“Pastors” in The New Testament Church – Nathan Brewer

Nathan Brewer

This role may not be what you think it is. In the King James Version of the New Testament, the word pastor only occurs one time—in Ephesians 4:11. And here, it’s in the plural form, pastors.

The New Testament was originally written in Greek. The Greek word from which pastors is translated is poimen. Joseph Henry Thayer, in his Greek-English Lexicon of the New Testament, defines it as “a herdsman, esp. a shepherd.”

Poimen occurs 18 times in the Greek text of the New Testament. Of these, it’s translated “pastors” once, while it’s translated “shepherd” the other 17 times.

This Greek word occasionally describes literal shepherds. Sometimes it’s used metaphorically of Jesus. In Ephesians 4:11, it refers to groups of men within congregations of the Lord’s church who oversee those congregations.

The verb form of that Greek word is poimaino, and it means “to feed, to tend a flock, keep sheep.” The Apostle Paul uses this verb when he exhorts the elders of the church at Ephesus to take care of that congregation (Acts 20:17, 28).

But in Acts 20:28, Paul also calls these men “overseers,” from the Greek episkopos, which is elsewhere translated “bishop(s).” Paul uses three terms in the original language to describe the same group of men from the Ephesian church—elders, shepherds (which also means “pastors”) and overseers (or “bishops”).

Paul lists the requirements for elders/shepherds/bishops in 1 Timothy 3:1-7 and Titus 1:5-11. According to these passages, this position requires males who are experienced, and who have proven, by taking care of their own families, that they can be trusted with the flock of God.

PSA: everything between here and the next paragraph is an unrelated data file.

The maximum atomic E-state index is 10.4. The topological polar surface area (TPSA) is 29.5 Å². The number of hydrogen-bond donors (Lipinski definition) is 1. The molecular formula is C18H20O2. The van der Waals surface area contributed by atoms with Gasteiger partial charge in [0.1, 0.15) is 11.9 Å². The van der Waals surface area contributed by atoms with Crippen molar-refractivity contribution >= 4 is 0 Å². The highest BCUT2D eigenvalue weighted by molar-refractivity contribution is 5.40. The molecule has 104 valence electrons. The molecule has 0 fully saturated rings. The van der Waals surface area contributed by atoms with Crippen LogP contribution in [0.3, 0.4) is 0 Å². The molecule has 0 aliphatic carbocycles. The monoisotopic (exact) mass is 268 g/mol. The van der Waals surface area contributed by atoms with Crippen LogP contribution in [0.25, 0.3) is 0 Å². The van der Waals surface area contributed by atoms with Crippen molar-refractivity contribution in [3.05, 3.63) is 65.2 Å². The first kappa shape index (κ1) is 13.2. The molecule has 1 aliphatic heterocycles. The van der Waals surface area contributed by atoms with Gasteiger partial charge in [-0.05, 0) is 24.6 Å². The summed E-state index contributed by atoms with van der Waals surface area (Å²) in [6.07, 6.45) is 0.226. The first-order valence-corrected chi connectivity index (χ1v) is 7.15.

The role of elders/shepherds/bishops has become confused. Although elders/shepherds/ bishops must be able to teach (1 Tim. 3:2), they are never designated specifically as preachers. And although two young preachers, Timothy and Titus, are often called “pastors” by people today, the Bible never calls them that. They’re simply evangelists, preachers of the Gospel.

And although the common practice today among many churches is to have one primary pastor who directs a congregation, the New Testament always speaks of the Lord’s church having more than one pastors/elders/bishops to tend and oversee the church (Acts 14:23; Acts 20:17-28; Titus 1:5; Philp. 1:1).

Although a pastor (shepherd) can also preach, he does not necessarily do so. And the New Testament never speaks of a woman as being a pastor. Neither does the New Testament know anything about one person acting as “the” pastor/bishop/elder of a congregation.


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Author: Editor

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